Hope it only highlights to you all how friggin’ awesome you all are! Although even if you are out – you’re still awesome! Yeah! I promised you an emotionless task, and here it is! So people say that theatre is all about emotions. Making people feel, having characters go on journeys, emotion-this, emotion-that, bla bla bla. But surely theatre can do so much more than just emote. So what happens if we take all those feelings out of the equation? What else can dramatic writing hold if not emotions? Go on? Surprise yourselves! Bonus for anyone who manages to do all that in the realm of a naturalistic kitchen-sink drama.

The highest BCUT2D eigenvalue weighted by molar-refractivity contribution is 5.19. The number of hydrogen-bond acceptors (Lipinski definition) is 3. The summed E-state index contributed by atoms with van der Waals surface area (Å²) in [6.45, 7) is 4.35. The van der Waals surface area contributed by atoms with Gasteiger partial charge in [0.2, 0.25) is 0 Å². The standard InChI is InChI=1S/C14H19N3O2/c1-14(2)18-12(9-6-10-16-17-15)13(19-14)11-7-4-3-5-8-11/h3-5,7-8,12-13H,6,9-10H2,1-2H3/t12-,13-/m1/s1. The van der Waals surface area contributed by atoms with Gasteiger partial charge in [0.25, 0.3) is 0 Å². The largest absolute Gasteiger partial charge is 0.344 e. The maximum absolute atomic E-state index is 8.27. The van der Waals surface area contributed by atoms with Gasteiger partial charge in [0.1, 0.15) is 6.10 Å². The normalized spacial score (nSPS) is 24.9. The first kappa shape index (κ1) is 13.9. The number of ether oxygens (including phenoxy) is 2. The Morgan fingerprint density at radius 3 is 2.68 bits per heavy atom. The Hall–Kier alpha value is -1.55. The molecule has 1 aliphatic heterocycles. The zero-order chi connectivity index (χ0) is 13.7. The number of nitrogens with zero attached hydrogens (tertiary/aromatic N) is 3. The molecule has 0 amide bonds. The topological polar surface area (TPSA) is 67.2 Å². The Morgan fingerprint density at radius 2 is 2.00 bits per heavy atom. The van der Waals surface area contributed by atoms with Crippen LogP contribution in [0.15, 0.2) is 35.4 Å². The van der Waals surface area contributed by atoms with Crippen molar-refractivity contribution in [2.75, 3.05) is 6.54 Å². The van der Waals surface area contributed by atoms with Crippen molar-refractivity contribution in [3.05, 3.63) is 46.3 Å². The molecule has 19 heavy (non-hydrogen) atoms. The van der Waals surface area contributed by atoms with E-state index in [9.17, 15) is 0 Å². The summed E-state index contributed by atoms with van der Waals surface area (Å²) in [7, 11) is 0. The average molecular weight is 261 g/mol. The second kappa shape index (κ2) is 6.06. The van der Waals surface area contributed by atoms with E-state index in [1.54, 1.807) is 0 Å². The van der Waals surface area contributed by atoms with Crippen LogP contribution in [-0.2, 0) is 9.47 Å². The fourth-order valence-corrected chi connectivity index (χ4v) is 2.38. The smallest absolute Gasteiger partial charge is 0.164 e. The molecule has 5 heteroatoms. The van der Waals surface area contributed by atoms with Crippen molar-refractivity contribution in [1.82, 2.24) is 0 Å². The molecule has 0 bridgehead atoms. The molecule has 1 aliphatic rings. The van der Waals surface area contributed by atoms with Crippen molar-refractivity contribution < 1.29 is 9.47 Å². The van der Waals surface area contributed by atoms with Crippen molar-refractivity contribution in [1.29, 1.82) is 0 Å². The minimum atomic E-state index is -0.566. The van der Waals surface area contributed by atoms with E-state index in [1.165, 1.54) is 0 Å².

(Tearfully) Happy Writing.

Lights up – The two audience members/participants then have a day to write the requested play, once they finish and all are submitted, we move onto…

 

Day 14

Lights dim

Sebastian:    Thank you all for your sympathy and for helping my lament my lost £15. Some of you have asked me why I’m out, well, I haven’t actually missed any deadlines, but my last few attempt were so pathetic and could not be regarded as plays, and I refuse to insult all you hard-working writers by not disqualifying myself! Also, I’d rather dedicate my daily dose of creativity to coming up with good tasks and to be able to read more of the plays sent through. Plus, I did this challenge in November…writing 30 plays in 30 days!!! So I know I can do it! Was a piece of cake, by the way. Haha…haha….hahahahahahahahahahahahaha…

Long pause